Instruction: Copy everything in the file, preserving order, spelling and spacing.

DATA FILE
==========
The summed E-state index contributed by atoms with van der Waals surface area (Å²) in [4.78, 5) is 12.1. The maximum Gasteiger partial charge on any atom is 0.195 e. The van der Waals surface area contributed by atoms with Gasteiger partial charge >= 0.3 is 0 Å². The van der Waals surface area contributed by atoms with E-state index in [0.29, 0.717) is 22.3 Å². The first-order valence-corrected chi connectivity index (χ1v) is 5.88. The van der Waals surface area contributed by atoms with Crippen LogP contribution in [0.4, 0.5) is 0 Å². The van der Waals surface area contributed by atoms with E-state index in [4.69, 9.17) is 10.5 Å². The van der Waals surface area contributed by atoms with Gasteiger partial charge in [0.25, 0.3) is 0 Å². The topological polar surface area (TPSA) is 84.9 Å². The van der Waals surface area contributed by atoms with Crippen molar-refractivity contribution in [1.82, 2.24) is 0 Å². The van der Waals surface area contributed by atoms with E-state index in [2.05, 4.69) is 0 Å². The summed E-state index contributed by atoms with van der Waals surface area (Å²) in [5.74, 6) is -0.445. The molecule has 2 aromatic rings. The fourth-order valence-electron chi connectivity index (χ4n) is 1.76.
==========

The summed E-state index contributed by atoms with van der Waals surface area (Å²) in [4.78, 5) is 12.1. The maximum Gasteiger partial charge on any atom is 0.195 e. The van der Waals surface area contributed by atoms with Gasteiger partial charge >= 0.3 is 0 Å². The van der Waals surface area contributed by atoms with E-state index in [0.29, 0.717) is 22.3 Å². The first-order valence-corrected chi connectivity index (χ1v) is 5.88. The van der Waals surface area contributed by atoms with Crippen LogP contribution in [0.4, 0.5) is 0 Å². The van der Waals surface area contributed by atoms with E-state index in [4.69, 9.17) is 10.5 Å². The van der Waals surface area contributed by atoms with Gasteiger partial charge in [0.25, 0.3) is 0 Å². The topological polar surface area (TPSA) is 84.9 Å². The van der Waals surface area contributed by atoms with Crippen molar-refractivity contribution in [1.82, 2.24) is 0 Å². The van der Waals surface area contributed by atoms with E-state index in [2.05, 4.69) is 0 Å². The summed E-state index contributed by atoms with van der Waals surface area (Å²) in [5.74, 6) is -0.445. The molecule has 2 aromatic rings. The fourth-order valence-electron chi connectivity index (χ4n) is 1.76.